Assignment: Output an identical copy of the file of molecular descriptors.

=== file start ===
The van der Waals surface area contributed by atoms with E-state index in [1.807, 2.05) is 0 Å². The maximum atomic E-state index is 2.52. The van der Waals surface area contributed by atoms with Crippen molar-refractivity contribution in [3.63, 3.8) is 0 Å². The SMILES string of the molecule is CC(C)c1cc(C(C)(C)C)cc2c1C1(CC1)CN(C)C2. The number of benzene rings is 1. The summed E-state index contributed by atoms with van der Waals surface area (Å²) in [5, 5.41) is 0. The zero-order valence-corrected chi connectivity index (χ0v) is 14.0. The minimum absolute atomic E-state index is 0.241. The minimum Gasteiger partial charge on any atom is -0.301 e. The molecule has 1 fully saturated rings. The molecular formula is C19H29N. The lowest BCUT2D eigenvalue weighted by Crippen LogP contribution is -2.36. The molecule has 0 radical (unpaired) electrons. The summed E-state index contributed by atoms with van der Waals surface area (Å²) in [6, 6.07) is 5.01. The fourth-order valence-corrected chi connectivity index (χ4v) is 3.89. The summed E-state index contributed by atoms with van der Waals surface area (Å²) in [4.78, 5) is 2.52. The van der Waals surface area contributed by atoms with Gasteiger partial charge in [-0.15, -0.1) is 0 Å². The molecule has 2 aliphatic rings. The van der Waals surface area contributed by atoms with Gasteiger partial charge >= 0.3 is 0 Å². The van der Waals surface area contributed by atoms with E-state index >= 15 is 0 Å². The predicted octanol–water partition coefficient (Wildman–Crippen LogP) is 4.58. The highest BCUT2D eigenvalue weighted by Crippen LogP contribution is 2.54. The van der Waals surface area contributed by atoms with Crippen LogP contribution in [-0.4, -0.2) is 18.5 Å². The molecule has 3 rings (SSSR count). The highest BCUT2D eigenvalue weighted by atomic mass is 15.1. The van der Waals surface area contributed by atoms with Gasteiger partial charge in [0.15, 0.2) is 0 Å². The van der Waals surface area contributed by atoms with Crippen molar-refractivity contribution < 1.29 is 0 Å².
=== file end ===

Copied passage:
The van der Waals surface area contributed by atoms with E-state index in [1.807, 2.05) is 0 Å². The maximum atomic E-state index is 2.52. The van der Waals surface area contributed by atoms with Crippen molar-refractivity contribution in [3.63, 3.8) is 0 Å². The SMILES string of the molecule is CC(C)c1cc(C(C)(C)C)cc2c1C1(CC1)CN(C)C2. The number of benzene rings is 1. The summed E-state index contributed by atoms with van der Waals surface area (Å²) in [5, 5.41) is 0. The zero-order valence-corrected chi connectivity index (χ0v) is 14.0. The minimum absolute atomic E-state index is 0.241. The minimum Gasteiger partial charge on any atom is -0.301 e. The molecule has 1 fully saturated rings. The molecular formula is C19H29N. The lowest BCUT2D eigenvalue weighted by Crippen LogP contribution is -2.36. The molecule has 0 radical (unpaired) electrons. The summed E-state index contributed by atoms with van der Waals surface area (Å²) in [6, 6.07) is 5.01. The fourth-order valence-corrected chi connectivity index (χ4v) is 3.89. The summed E-state index contributed by atoms with van der Waals surface area (Å²) in [4.78, 5) is 2.52. The van der Waals surface area contributed by atoms with Gasteiger partial charge in [-0.15, -0.1) is 0 Å². The molecule has 2 aliphatic rings. The van der Waals surface area contributed by atoms with Gasteiger partial charge >= 0.3 is 0 Å². The van der Waals surface area contributed by atoms with E-state index >= 15 is 0 Å². The predicted octanol–water partition coefficient (Wildman–Crippen LogP) is 4.58. The highest BCUT2D eigenvalue weighted by Crippen LogP contribution is 2.54. The van der Waals surface area contributed by atoms with Crippen LogP contribution in [-0.4, -0.2) is 18.5 Å². The molecule has 3 rings (SSSR count). The highest BCUT2D eigenvalue weighted by atomic mass is 15.1. The van der Waals surface area contributed by atoms with Gasteiger partial charge in [0.15, 0.2) is 0 Å². The van der Waals surface area contributed by atoms with Crippen molar-refractivity contribution < 1.29 is 0 Å².